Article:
Gum disease (gingivitis) that goes untreated can become periodontitis. When this happens, the infection that affected your gums causes loss in the bone that supports your teeth. Periodontitis is the main cause of tooth loss in adults.Interestingly, periodontitis is also a risk factor for developing dementia, one of the leading causes for disability in older adults. A United Nations forecast estimates that 1 in 85 individuals will be diagnosed with Alzheimer’s disease, a form of dementia, by the year 2050. Reducing the risk factors that lead to dementia and Alzheimer’s disease could potentially lower older adults’ chances of developing those conditions.
Recently, researchers in South Korea studied the connection between chronic periodontitis and dementia. They published their findings in the Journal of the American Geriatrics Society.
The research team examined information from the National Health Insurance Service-Health Screening Cohort (NHIS-HEALS). In South Korea, the NHIS provides mandatory health insurance covering nearly all forms of health care for all Korean citizens. The agency also provides health screening examinations twice a year for all enrollees aged 40 years or older and maintains detailed health records for all enrollees.
The researchers looked at health information from 262,349 people aged 50 or older. All of the participants were grouped either as being healthy (meaning they had no chronic periodontitis) or as having been diagnosed with chronic periodontitis. The researchers followed the participants from January 1, 2005 until they were diagnosed with dementia, died, or until the end of December 2015, whichever came first.
The researchers learned that people with chronic periodontitis had a 6 percent higher risk for dementia than did people without periodontitis. This connection was true despite behaviors such as smoking, consuming alcohol, and remaining physically active. The researchers said that to their knowledge, this is the first study to demonstrate that chronic periodontitis could be linked to a higher risk for dementia even after taking lifestyle behaviors into account.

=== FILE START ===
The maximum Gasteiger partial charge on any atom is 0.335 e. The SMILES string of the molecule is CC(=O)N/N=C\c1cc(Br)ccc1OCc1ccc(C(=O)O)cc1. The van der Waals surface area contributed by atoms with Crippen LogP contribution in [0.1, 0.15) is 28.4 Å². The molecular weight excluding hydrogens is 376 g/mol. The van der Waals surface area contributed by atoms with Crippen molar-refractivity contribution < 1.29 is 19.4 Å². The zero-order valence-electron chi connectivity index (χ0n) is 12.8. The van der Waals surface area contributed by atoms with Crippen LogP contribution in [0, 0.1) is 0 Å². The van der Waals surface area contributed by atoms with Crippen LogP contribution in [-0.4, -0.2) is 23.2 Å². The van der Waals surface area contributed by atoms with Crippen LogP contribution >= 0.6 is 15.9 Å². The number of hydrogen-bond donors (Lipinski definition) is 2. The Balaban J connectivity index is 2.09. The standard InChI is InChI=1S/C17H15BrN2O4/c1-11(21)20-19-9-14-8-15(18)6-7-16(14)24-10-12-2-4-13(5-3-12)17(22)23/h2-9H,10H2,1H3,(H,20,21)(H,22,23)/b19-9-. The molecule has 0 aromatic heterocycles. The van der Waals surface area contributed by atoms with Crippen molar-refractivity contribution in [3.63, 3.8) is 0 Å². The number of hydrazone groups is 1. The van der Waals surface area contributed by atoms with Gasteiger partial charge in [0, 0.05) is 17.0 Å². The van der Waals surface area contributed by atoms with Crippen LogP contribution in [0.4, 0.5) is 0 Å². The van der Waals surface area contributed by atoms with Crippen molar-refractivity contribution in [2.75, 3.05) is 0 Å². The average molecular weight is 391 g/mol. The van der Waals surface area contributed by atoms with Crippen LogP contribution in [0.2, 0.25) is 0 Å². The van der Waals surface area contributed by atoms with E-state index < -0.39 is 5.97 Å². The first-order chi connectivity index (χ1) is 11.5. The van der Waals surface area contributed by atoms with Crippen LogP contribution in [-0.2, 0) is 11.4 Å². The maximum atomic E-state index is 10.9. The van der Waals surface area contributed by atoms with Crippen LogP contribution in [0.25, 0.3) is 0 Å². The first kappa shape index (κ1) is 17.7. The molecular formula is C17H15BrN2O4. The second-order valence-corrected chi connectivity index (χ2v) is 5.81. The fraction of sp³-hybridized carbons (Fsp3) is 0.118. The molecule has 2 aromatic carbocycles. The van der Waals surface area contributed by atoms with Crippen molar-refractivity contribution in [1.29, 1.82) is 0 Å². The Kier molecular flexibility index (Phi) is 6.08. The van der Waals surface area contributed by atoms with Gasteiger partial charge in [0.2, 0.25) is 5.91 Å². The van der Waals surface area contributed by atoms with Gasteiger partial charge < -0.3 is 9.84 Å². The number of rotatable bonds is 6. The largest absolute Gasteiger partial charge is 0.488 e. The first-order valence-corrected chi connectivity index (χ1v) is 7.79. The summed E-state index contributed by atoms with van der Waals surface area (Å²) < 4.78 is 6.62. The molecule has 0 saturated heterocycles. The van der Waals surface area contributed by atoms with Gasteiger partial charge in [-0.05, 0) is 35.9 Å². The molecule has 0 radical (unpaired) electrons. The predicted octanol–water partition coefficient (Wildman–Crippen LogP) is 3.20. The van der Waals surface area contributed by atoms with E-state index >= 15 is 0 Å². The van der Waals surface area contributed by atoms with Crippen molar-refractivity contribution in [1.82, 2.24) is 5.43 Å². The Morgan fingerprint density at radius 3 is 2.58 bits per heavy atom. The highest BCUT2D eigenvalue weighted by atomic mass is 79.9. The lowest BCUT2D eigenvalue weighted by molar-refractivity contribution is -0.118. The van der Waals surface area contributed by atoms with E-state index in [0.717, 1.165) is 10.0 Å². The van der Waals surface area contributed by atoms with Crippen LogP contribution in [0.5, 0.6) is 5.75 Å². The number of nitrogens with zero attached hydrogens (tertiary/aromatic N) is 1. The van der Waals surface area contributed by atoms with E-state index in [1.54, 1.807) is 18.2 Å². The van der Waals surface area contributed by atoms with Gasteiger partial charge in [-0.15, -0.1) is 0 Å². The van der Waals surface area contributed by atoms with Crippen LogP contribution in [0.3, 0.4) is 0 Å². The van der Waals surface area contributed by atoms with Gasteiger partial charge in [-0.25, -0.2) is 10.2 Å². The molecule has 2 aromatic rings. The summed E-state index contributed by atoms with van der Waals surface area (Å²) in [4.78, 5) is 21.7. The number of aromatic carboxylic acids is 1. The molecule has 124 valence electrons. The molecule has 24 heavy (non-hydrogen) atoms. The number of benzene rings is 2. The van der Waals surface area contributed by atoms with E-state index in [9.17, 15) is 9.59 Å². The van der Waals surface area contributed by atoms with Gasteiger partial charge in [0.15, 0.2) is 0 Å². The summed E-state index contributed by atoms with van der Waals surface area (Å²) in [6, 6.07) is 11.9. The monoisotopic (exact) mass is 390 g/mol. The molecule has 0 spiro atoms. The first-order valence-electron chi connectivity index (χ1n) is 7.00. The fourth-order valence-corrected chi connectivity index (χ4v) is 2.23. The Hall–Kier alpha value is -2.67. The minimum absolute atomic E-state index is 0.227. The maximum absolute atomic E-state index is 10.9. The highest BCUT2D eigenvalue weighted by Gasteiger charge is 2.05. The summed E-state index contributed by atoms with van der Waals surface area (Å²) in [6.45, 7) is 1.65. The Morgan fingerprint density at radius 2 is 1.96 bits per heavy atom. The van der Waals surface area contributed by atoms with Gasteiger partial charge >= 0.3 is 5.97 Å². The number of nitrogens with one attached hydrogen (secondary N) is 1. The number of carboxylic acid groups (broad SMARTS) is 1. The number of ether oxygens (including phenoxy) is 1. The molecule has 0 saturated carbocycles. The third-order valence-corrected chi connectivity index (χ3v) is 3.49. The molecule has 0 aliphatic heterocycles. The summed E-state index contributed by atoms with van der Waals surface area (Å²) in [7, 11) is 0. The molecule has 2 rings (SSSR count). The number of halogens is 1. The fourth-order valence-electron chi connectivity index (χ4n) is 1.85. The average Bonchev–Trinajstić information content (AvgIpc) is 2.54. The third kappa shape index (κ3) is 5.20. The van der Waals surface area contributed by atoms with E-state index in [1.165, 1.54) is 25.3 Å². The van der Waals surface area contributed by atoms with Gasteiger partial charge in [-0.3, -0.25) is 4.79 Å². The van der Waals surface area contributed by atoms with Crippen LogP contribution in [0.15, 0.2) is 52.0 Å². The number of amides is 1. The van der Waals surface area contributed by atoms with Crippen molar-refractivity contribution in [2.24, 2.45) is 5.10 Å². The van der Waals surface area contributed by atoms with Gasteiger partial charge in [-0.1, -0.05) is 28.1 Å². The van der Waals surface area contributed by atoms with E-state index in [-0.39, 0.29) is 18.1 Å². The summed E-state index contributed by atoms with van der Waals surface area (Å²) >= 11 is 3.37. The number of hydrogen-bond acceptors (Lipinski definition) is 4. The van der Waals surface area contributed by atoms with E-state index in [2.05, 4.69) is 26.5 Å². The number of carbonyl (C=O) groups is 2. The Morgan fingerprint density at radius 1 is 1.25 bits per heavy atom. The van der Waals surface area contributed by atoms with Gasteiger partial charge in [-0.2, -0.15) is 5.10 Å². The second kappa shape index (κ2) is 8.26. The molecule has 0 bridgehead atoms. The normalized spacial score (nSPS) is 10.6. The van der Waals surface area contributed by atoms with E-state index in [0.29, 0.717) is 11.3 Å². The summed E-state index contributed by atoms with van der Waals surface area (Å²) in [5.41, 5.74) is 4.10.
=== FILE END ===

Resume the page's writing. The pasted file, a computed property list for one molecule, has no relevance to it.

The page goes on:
The researchers suggested that future studies be conducted to investigate whether preventing and treating chronic periodontitis could lead to a reduced risk of dementia.
This summary is from “Association of Chronic Periodontitis on Alzheimer’s Disease or Vascular Dementia” It appears online ahead of print in the February 2019 issue of the Journal of the American Geriatrics Society. The study authors are Seulggie Choi, MD; Kyuwoong Kim, BSc; Jooyoung Chang, MD; Sung Min Kim, BSc; Seon Jip Kim, RDH; Hyun-Jae Cho, DDS, PhD; and Sang Min Park, MD, PhD, MPH.
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About the Journal of the American Geriatrics Society
Included in more than 9,000 library collections around the world, the Journal of the American Geriatrics Society (JAGS) highlights emerging insights on principles of aging, approaches to older patients, geriatric syndromes, geriatric psychiatry, and geriatric diseases and disorders. First published in 1953, JAGS is now one of the oldest and most impactful publications on gerontology and geriatrics, according to ISI Journal Citation Reports®. Visit wileyonlinelibrary.com/journal/JGS for more details.
About the American Geriatrics Society
Founded in 1942, the American Geriatrics Society (AGS) is a nationwide, not-for-profit society of geriatrics healthcare professionals that has–for 75 years–worked to improve the health, independence, and quality of life of older people. Its nearly 6,000 members include geriatricians, geriatric nurses, social workers, family practitioners, physician assistants, pharmacists, and internists. The Society provides leadership to healthcare professionals, policymakers, and the public by implementing and advocating for programs in patient care, research, professional and public education, and public policy. For more information, visit AmericanGeriatrics.org.